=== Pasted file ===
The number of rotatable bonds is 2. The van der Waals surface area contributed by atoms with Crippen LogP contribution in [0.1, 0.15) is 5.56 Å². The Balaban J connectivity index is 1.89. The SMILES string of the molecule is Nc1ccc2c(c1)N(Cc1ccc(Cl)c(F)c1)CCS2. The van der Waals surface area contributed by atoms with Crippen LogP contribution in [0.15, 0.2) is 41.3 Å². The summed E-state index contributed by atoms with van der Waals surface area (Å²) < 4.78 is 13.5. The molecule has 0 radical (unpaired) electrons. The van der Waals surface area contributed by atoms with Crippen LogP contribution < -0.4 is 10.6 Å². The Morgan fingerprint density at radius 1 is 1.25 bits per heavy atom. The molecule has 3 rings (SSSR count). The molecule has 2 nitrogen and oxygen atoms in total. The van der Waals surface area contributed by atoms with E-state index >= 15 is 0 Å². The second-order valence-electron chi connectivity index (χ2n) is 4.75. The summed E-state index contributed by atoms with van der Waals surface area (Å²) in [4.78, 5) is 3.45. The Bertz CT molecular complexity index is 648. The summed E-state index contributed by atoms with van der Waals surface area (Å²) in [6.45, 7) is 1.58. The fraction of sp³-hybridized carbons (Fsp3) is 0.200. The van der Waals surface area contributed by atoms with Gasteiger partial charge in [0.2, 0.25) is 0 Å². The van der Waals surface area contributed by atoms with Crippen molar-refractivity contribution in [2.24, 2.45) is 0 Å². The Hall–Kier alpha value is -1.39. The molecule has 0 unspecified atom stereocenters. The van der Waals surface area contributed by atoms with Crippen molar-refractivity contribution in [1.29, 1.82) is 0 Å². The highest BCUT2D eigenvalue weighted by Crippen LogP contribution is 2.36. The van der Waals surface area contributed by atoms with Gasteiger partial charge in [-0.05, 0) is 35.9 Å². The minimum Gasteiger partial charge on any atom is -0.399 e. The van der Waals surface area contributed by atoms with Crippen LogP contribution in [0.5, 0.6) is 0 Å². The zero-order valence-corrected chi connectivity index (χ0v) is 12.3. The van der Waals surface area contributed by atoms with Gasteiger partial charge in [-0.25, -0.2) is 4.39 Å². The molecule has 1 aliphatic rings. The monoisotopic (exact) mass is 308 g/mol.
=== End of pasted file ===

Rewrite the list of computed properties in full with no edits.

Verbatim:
The number of rotatable bonds is 2. The van der Waals surface area contributed by atoms with Crippen LogP contribution in [0.1, 0.15) is 5.56 Å². The Balaban J connectivity index is 1.89. The SMILES string of the molecule is Nc1ccc2c(c1)N(Cc1ccc(Cl)c(F)c1)CCS2. The van der Waals surface area contributed by atoms with Crippen LogP contribution in [0.15, 0.2) is 41.3 Å². The summed E-state index contributed by atoms with van der Waals surface area (Å²) < 4.78 is 13.5. The molecule has 0 radical (unpaired) electrons. The van der Waals surface area contributed by atoms with Crippen LogP contribution < -0.4 is 10.6 Å². The Morgan fingerprint density at radius 1 is 1.25 bits per heavy atom. The molecule has 3 rings (SSSR count). The molecule has 2 nitrogen and oxygen atoms in total. The van der Waals surface area contributed by atoms with E-state index >= 15 is 0 Å². The second-order valence-electron chi connectivity index (χ2n) is 4.75. The summed E-state index contributed by atoms with van der Waals surface area (Å²) in [4.78, 5) is 3.45. The Bertz CT molecular complexity index is 648. The summed E-state index contributed by atoms with van der Waals surface area (Å²) in [6.45, 7) is 1.58. The fraction of sp³-hybridized carbons (Fsp3) is 0.200. The van der Waals surface area contributed by atoms with Gasteiger partial charge in [0.2, 0.25) is 0 Å². The van der Waals surface area contributed by atoms with Crippen molar-refractivity contribution in [2.24, 2.45) is 0 Å². The Hall–Kier alpha value is -1.39. The molecule has 0 unspecified atom stereocenters. The van der Waals surface area contributed by atoms with Crippen molar-refractivity contribution in [1.29, 1.82) is 0 Å². The highest BCUT2D eigenvalue weighted by Crippen LogP contribution is 2.36. The van der Waals surface area contributed by atoms with Gasteiger partial charge in [-0.05, 0) is 35.9 Å². The minimum Gasteiger partial charge on any atom is -0.399 e. The van der Waals surface area contributed by atoms with Crippen LogP contribution in [0.5, 0.6) is 0 Å². The zero-order valence-corrected chi connectivity index (χ0v) is 12.3. The van der Waals surface area contributed by atoms with Gasteiger partial charge in [-0.25, -0.2) is 4.39 Å². The molecule has 1 aliphatic rings. The monoisotopic (exact) mass is 308 g/mol.